Q&A – 16 April 2018

Beachwear in place of worship

We are travelling for a destination wedding to Tanzania and wondering if it is acceptable to wear beachwear in places of worship as we will be around the beach all the time and I don’t want to carry extra clothes with me. It will really upset me if you say that we cannot wear whatever we want in places of worship in Tanzania. Please help me?

Let us start by upsetting you. Under Tanzanian culture we have never seen anyone wear beachwear (bikinis, swimming trunks etc) when attending places of worship. Infact, even the so called liberal more advanced countries, will likely not allow such distractive clothing to be worn.

Without trying to sound like a religious leader, places of worship are where the human tries to unite with the Almighty- it is one place where facebook, instagram, twitter, google are switched off (atleast an attempt is made!). Beachwear takes all the attention away from this noble cause as all eyes will be on you.

If this is a publicity stunt, we recommend you try it elsewhere. We say so because it is also a criminal offence for you to wear indecent clothes to a place of worship in Tanzania as you will cause disturbance and will likely be insulting the religion. Such disturbance or insult is a criminal offence under our Penal Code.

We strongly recommend that you carry extra clothes with you, even if it means paying excess luggage as you may end up in trouble here. The excess baggage may work out cheaper than hiring a local lawyer when you are in trouble. Please note that this is very likely the position in other jurisdictions as well, and there is nothing abnormal about the legal position in Tanzania.

We wish you a pleasant stay in Tanzania and enjoy the wedding.

Local content for engineering company

We are a Tanzanian registered engineering company but the shareholders are non-Tanzanian. We do engineering work in the oil and gas, and mining sector. With the new local content laws how are we affected? What else should we know about local content and how to comply?
TT, Dar

It is true that the issue of local content is of concern to many stakeholders in the extractive industry such as your company. The Petroleum (Local Content) Regulations 2017 (effective from November 2017) and the Mining (Local Content) Regulations 2018 (effective from 10 April 2018) aim at promoting the maximization of value-addition and job creation through the use of local expertise, goods and services, businesses and financing in the mining/petroleum value chain. These Regulations oblige mining/oil and gas companies (and their subcontractors) to utilize services or goods locally available in Tanzania, use of local insurance and financial services and use of legal services to be provided only by local legal practitioners or local law firms.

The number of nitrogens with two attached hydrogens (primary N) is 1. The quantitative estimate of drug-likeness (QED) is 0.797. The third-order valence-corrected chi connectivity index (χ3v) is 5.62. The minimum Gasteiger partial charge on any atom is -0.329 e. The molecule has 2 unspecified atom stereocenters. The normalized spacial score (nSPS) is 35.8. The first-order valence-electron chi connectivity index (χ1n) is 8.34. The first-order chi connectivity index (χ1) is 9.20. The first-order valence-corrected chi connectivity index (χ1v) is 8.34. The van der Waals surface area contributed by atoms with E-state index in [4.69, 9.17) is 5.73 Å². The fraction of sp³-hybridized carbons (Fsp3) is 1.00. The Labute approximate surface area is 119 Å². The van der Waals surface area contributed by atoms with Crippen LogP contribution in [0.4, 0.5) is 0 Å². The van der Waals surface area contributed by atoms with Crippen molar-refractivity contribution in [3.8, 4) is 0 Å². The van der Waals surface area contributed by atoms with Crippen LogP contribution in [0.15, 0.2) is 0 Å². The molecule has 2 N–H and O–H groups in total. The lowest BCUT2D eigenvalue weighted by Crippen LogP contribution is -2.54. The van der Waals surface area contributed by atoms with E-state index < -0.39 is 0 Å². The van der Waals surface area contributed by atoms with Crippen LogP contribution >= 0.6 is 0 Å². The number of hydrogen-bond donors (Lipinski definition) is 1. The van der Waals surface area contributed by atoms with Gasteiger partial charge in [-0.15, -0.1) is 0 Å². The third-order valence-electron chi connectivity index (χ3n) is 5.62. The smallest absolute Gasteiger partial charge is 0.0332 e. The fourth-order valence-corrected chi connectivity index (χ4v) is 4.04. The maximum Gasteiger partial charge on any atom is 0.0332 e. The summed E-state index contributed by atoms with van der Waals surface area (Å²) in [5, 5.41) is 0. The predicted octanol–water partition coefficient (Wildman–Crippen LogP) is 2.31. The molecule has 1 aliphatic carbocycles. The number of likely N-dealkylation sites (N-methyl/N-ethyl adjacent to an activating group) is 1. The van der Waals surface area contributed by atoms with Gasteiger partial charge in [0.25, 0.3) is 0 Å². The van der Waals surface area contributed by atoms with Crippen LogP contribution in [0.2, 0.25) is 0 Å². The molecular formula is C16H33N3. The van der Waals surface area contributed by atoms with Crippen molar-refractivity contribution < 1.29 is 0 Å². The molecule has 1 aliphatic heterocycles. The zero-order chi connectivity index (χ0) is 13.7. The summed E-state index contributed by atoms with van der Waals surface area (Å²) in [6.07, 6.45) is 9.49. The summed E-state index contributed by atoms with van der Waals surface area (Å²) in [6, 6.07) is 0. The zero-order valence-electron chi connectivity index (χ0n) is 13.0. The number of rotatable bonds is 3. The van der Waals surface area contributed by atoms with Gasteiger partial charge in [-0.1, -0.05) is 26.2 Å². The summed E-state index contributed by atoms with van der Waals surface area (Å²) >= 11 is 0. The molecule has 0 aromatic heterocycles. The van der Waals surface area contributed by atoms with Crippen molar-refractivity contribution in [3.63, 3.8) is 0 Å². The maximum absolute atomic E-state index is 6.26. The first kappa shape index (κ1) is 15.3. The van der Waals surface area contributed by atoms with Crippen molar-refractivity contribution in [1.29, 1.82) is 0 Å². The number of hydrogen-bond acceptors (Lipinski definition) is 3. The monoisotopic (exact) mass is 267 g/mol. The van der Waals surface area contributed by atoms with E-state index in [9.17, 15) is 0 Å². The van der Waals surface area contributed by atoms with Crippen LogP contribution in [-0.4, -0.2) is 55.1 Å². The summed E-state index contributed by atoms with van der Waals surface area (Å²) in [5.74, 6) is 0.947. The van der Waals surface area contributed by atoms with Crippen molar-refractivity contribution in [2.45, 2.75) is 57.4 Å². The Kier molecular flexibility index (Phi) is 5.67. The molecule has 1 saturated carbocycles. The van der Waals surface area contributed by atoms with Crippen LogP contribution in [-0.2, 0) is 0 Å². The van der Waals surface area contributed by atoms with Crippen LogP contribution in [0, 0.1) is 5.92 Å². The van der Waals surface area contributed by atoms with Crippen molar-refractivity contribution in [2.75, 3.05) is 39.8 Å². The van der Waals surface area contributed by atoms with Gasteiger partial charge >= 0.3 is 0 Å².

A local company is defined as a company to which the Tanzanian citizens own more than 51% of equity shares. In this regard, your company being owned by foreigners by 100% does not qualify as a local company and will likely not be able to continue supplying services in its present state.

As regards to foreign companies such as your company, they must enter into a mandatory joint venture arrangement with local Tanzanian companies. In these joint venture arrangements, the Tanzanian company (or Tanzanian citizens) must hold an equity participation of at least 20% for the mining sector and 15% for the petroleum sector. Based on these local content requirements, for your company to qualify to offer engineering services in the extractive industry it has either to enter into a joint venture arrangement as required by the Regulations or change equity ownership to 51% to be owned by Tanzanian citizens or wholly Tanzanian owned companies.

The Regulations impose several compliance obligations to subcontractors in the extractive sector. For one, your company will be required to set up a project office within the district where the mining or petroleum project is located. Further to that, the Regulations impose a requirement for your company, before providing services to mining or petroleum companies, to prepare and submit a local content plan for approval by the Mining Commission, EWURA or PURA as the case may be. The local content plan should contain provisions to ensure that: first consideration is given to services provided within the country and goods manufactured in the country; qualified Tanzanians are given first consideration for employment; adequate provision is made for the training of Tanzanians on the job; guarantee to use locally manufactured goods amongst others. It is also stated that a local content plan must also contain 5 sub plans on (a) employment and training, (b) research and development, (c) technology transfer, (d) legal services and (e) financial services. Also, within 45 days of the beginning of each year, your company will be required to submit to the regulatory authorities an annual local content performance report covering all its projects and activities.

The Regulations require the regulatory authorities to establish a Common Qualification System for registration and pre-qualification of local content in the extractive industry. Only companies registered in this system will be allowed to provide services.

It is also a criminal offence to submit false plans, returns, or reports in respect of local content. It is an offence for a foreigner to connive with a citizen or an indigenous Tanzanian company to deceive the regulatory authorities as representing a local company. All these offences attract a fine of between TZS 50 million to TZS 10 billion or to a term of imprisonment of between 1 year to 5 years or both imprisonment and fine. The above is a non-exhaustive list and you are invited to read both the regulations for detailed compliance requirements.